By Greg Mills
Sometimes the synergy of two companies are so symmetrically fitting a merger or takeover is like a marriage made in heaven. Everything just fits like a glove.
Sometimes, such a business marriage is conceived in a far darker and hotter place. PC Magazine’s Peter Pachal appears to be having hallucinations or the blue screen of death happened on his PC, once too often. The URL for the story is: http://www.pcmag.com/article2/0,2817,2384918,00.asp (this article is best read while eating corn flakes).
Peter Pachal has suggested that in some way Microsoft and RIM could merge and in combination break into Apple’s monopoly in the smartphone and tablet markets. This is partly due to a surprise announcement yesterday that RIM will make Bing the default search engine for RIM devices. We don’t know how much Microsoft is paying RIM for dumping Google. More on this development later.
If we examine the situation Pachal proposed, one has to erroneously assume Microsoft would come to the table with killer software and RIM would come to the table with great hardware for combined products so powerful, Apple would be beaten down. Well, let’s shoot a bit of sunlight into that scenario.
Pachal has seemingly forgotten that Microsoft doesn’t have the software to compete with the iPhone or iPad. The brains trust at Microsoft has been asleep at the switch for several years, and now that sleeping beauty has awakened, the world is far different place than when they started napping. This also assumes Apple will quit innovating, which is also a problem for RIM/Microsoft in the fantasy tapestry Peter is weaving.
RIM may indeed fail with serious clunkers like PlayBook, Bold, Blunt, Storm and other BlackBerry lackluster products, to the extent that the current 25 billion dollar RIM market cap, within a year’s time, falls to half that. Microsoft has more money in the bank than ingenuity in its staff, and since Microsoft is so far behind Apple, buying into the smartphone/tablet market may be the only way in for them.
The Kin sure didn’t fly, and that was Ballmer’s smartphone baby. Windows 7 smartphones are not flying off the shelf and some handset makers are very disappointed. Amazingly, Nokia seems to have ignored the lackluster sales of existing Windows 7 phones and agreed to take a billion dollars in cash from Balmer to adopt Microsofts Windows OS for future Nokia phones. Will RIM do the same thing?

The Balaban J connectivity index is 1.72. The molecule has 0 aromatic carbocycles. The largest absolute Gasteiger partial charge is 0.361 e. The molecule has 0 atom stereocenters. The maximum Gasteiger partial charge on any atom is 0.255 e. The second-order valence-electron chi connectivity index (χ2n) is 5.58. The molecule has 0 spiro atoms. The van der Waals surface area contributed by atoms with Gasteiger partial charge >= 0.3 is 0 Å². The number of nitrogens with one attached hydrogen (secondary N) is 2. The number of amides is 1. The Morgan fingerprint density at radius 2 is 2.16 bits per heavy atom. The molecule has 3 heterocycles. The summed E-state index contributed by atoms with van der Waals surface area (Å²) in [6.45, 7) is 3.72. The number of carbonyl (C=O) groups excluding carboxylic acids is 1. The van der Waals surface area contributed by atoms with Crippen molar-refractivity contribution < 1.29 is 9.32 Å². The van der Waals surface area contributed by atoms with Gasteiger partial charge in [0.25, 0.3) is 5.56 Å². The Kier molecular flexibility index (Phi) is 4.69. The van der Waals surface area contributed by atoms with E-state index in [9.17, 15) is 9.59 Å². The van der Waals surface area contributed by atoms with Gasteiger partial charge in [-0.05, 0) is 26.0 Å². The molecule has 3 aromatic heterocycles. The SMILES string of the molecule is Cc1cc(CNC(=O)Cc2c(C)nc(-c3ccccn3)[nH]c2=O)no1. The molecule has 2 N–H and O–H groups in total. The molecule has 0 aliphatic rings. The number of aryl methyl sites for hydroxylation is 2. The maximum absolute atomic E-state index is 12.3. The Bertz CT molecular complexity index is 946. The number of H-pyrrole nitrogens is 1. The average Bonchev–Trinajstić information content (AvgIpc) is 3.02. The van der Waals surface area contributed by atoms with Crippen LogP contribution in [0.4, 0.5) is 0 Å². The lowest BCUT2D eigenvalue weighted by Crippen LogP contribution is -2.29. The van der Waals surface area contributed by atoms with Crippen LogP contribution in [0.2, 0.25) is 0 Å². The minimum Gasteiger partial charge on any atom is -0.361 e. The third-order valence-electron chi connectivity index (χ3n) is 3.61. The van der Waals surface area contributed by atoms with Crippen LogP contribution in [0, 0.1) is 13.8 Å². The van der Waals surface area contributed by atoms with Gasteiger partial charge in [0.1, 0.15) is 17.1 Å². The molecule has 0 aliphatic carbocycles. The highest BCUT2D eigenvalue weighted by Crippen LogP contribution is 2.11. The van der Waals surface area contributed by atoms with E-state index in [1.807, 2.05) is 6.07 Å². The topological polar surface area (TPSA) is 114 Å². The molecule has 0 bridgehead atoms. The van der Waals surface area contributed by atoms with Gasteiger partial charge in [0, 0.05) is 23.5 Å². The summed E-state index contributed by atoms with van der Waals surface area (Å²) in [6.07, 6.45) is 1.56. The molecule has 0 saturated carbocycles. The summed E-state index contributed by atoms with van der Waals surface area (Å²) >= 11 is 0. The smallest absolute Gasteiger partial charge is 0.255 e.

Pachal has one valid point: the software void in RIM product line is their weakest point. There have been some who have criticized RIM handsets as not being mechanically substantial, but those issues can be fixed much more easily than crappy operating software. Is Windows 7 better than RIM’s current OS? Is Windows 7 better than Nokia’s current OS? Will paying Nokia a billion dollars to adopt Windows Mobile OS, or even buying RIM make Microsoft a long-term player in the smartphone market?
I think the consolidation of the losers won’t create a large winner. Each of the three companies discussed have specific inherent problems that the combination of them won’t solve. The bigger they are, the harder they fall.
Finally RIM, despite desperately reaching out to Google for Android Apps to run on PlayBook with a runtime app (to be released someday), RIM has chosen to appoint Bing as its default search engine. One would assume PlayBook users can change the default search engine back to Google, but, who knows what RIM software preferences will be able to do. The problem is that Bing is costing Microsoft a billion dollars a year in operational losses. Hanging on to a billion dollar a year red ink generating division is something Microsoft thinks it can do.
Sales of the slowly fading to blue Windows PC OS monopoly will still generate considerable income for some time to come, no matter what happens in the smartphone and tablet markets. With Google Android handset makers facing Apple in court over serious patent infringement issues, RIM and Nokia so desperate they reach out to Microsoft for mobile software, the future looks bullish indeed for Apple. With Apple’s Mac OS X gaining strength against the Windows PC OS and Mac computers gaining PC market share, Microsoft’s giant corporate iceberg is melting around the edges in a rather warm sea … darn global warming.
I loaded the new iOS update for iPhone and iPad yesterday and turned the location on and off to clear the cache. I am glad Apple responded so quickly with an update to “fix” the location bug.
Thats’ Greg’s Bite for today.
(Greg Mills is currently a graphic and Faux Wall Artist in Kansas City. Formerly a new product R&D man for the paint sundry market, he holds 11 US patents. Greg is an Extra Class Ham Radio Operator, AB6SF, iOS developer and web site designer. He’s also working on a solar energy startup using a patent pending process for turning waste dual pane glass window units into thermal solar panels used to heat water see: www.CottageIndustrySolar.com Married, with one daughter, Greg writes for intellectual property web sites and on Mac/Tech related issues. See Greg’s art web site at http://www.gregmills.info He can be emailed at email@example.com )